For the first time this year, University of the Incarnate Word student Marian Mae Cedeño won’t be spending the holidays with her family in the Philippines. The junior studying political science hasn’t seen her family since last December.

“I live in a close-knit community so I am used to always having someone around, but COVID-19 took that all away,” Cedeño said. “I already missed all of the holidays and birthdays earlier this year, and now I am missing Christmas and New Year as well.”

Jose Martinez Jr., UIW’s director of International Student and Scholar Services, said his office met virtually with international students weekly until Thanksgiving to advise them on traveling back home during the winter break. 

Cedeño was the only student on campus unable to return to her home country due to travel restrictions set by the Philippines government. According to the country’s guidelines, she would have been required to quarantine twice, first in Manila upon arrival, then again in her home province of Lanao del Norte.

“A few weeks ago, I heard that they eased the restrictions, but it was too late because plane tickets were already too expensive for me,” Cedeño said. “On top of that, I would have to travel for at least 30 hours and have four layovers, which is also a health concern.”

Cedeño’s situation is not unusual. As the pandemic drags on, international students have faced challenges trying to return to their home countries during the winter break between semesters, and colleges and universities have worked to help them navigate fast-changing rules about travel restrictions and quarantine.

For international students, the travel restrictions and COVID-19 guidelines set by their home countries determined whether they would be able to spend the holidays with their families.

At Trinity University, an estimated 80 percent of international students opted to study remotely this semester, with the other 20 percent attending class in person and a few of them residing on campus in the fall.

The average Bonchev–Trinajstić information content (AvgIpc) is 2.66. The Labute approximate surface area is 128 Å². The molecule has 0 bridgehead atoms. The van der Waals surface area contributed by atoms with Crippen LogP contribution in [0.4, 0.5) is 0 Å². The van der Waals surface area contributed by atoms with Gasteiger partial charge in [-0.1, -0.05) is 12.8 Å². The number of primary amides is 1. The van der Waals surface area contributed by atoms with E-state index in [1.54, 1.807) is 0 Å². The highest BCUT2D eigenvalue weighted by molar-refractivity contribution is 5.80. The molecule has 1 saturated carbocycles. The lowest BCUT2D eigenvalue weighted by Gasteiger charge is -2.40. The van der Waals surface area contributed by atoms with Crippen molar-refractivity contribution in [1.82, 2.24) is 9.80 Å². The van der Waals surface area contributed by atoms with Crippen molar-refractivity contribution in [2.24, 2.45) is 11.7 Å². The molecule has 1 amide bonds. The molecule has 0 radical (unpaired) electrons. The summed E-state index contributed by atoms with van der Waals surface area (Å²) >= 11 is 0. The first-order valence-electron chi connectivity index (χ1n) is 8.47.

Laura Rodriguez Amaya, assistant director for International Students and Scholars Services for Trinity’s Center for International Engagement, said the university worked to help international students living on campus return home for the winter break.

“The international students who were living on campus were able to return home, and the university worked with them to ensure they got the testing or other support necessary to make that trip,” Amaya said.

Martinez said 57 international students resided on UIW’s campus during the fall semester and 15 remained in their home country to study remotely.

The university typically offers on-campus housing for domestic and international students who choose not to return home during the winter break. Due to the pandemic, the office advised students to consider health risks in addition to travel costs.

Marian Mae Cedeño is projected on her family's wall in the Philippines during their virtual Christmas celebration.
Marian Mae Cedeño is projected on her family’s wall in the Philippines during their virtual Christmas celebration. Credit: Courtesy / Marian Mae Cedeño

The pandemic also kept Cedeño from traveling home over the summer, and she mostly spent those months alone in her dorm room. Cedeño said the university nominated her to receive $2,500 in financial aid from the Institute of International Education, an organization that promotes international educational programs, to help with living expenses.

“I enjoy living alone because I get to catch up with my readings and chill, but I also miss my family and friends in the Philippines,” Cedeño said.

Christmas and the New Year are big celebrations for Cedeño and her family. Up to 50 relatives usually get together to prepare a food spread Cedeño described as “ginormous and can literally feed a village.” The celebration begins on Christmas Eve and runs through Jan. 2.

“For 10 days all you do is eat, sing karaoke, and shoot fireworks,” Cedeño said.

The feast that Marian Mae Cedeño prepared for her virtual Christmas celebration.
The feast that Marian Mae Cedeño prepared for her virtual Christmas celebration. Credit: Courtesy / Marian Mae Cedeño

This year, she plans to prepare classic Filipino dishes like lechon (roasted pork) belly, lumpia, Filipino spaghetti, and fish escabeche in the campus apartment she shares with suitemates who have left for the winter break.

“This Christmas is my first one away from home, but I am planning to make a spread of my own,” Cedeño said. “I will be enjoying my nochebuena [Christmas Eve] virtually with my family and I was even told they are going to project me on the wall – I hope not.”

Samantha Ruvalcaba

Samantha Ruvalcaba

Samantha Ruvalcaba, who grew up in San Antonio, is a Shiner intern and junior at St. Mary's University studying international and global studies with a minor in communications.